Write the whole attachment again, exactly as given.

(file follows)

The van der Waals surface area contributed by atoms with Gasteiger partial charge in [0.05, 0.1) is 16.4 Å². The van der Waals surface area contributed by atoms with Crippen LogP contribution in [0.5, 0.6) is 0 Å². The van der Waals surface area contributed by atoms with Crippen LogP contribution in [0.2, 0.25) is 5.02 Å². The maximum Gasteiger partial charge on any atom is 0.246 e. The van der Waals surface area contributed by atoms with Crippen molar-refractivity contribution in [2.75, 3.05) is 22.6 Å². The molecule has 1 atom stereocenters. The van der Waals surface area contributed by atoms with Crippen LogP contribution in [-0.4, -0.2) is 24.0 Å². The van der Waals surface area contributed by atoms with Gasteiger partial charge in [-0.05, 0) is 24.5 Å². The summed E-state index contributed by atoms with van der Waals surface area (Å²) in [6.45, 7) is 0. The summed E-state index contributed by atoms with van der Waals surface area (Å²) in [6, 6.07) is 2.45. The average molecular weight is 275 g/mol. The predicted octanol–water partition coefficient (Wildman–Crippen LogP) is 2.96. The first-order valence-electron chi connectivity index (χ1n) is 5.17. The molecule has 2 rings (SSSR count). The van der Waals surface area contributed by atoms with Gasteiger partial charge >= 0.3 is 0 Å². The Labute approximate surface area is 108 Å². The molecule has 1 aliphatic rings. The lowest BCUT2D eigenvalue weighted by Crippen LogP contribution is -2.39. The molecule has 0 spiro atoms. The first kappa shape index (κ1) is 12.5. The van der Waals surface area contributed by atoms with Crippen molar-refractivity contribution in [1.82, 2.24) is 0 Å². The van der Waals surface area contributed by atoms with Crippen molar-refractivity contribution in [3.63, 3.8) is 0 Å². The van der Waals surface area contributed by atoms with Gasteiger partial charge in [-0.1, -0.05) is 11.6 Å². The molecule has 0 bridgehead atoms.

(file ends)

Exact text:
The van der Waals surface area contributed by atoms with Gasteiger partial charge in [0.05, 0.1) is 16.4 Å². The van der Waals surface area contributed by atoms with Crippen LogP contribution in [0.5, 0.6) is 0 Å². The van der Waals surface area contributed by atoms with Crippen LogP contribution in [0.2, 0.25) is 5.02 Å². The maximum Gasteiger partial charge on any atom is 0.246 e. The van der Waals surface area contributed by atoms with Crippen molar-refractivity contribution in [2.75, 3.05) is 22.6 Å². The molecule has 1 atom stereocenters. The van der Waals surface area contributed by atoms with Crippen LogP contribution in [-0.4, -0.2) is 24.0 Å². The van der Waals surface area contributed by atoms with Gasteiger partial charge in [-0.05, 0) is 24.5 Å². The summed E-state index contributed by atoms with van der Waals surface area (Å²) in [6.45, 7) is 0. The summed E-state index contributed by atoms with van der Waals surface area (Å²) in [6, 6.07) is 2.45. The average molecular weight is 275 g/mol. The predicted octanol–water partition coefficient (Wildman–Crippen LogP) is 2.96. The first-order valence-electron chi connectivity index (χ1n) is 5.17. The molecule has 2 rings (SSSR count). The van der Waals surface area contributed by atoms with Gasteiger partial charge >= 0.3 is 0 Å². The Labute approximate surface area is 108 Å². The molecule has 1 aliphatic rings. The lowest BCUT2D eigenvalue weighted by Crippen LogP contribution is -2.39. The molecule has 0 spiro atoms. The first kappa shape index (κ1) is 12.5. The van der Waals surface area contributed by atoms with Crippen molar-refractivity contribution in [1.82, 2.24) is 0 Å². The van der Waals surface area contributed by atoms with Crippen molar-refractivity contribution in [3.63, 3.8) is 0 Å². The van der Waals surface area contributed by atoms with Gasteiger partial charge in [-0.1, -0.05) is 11.6 Å². The molecule has 0 bridgehead atoms.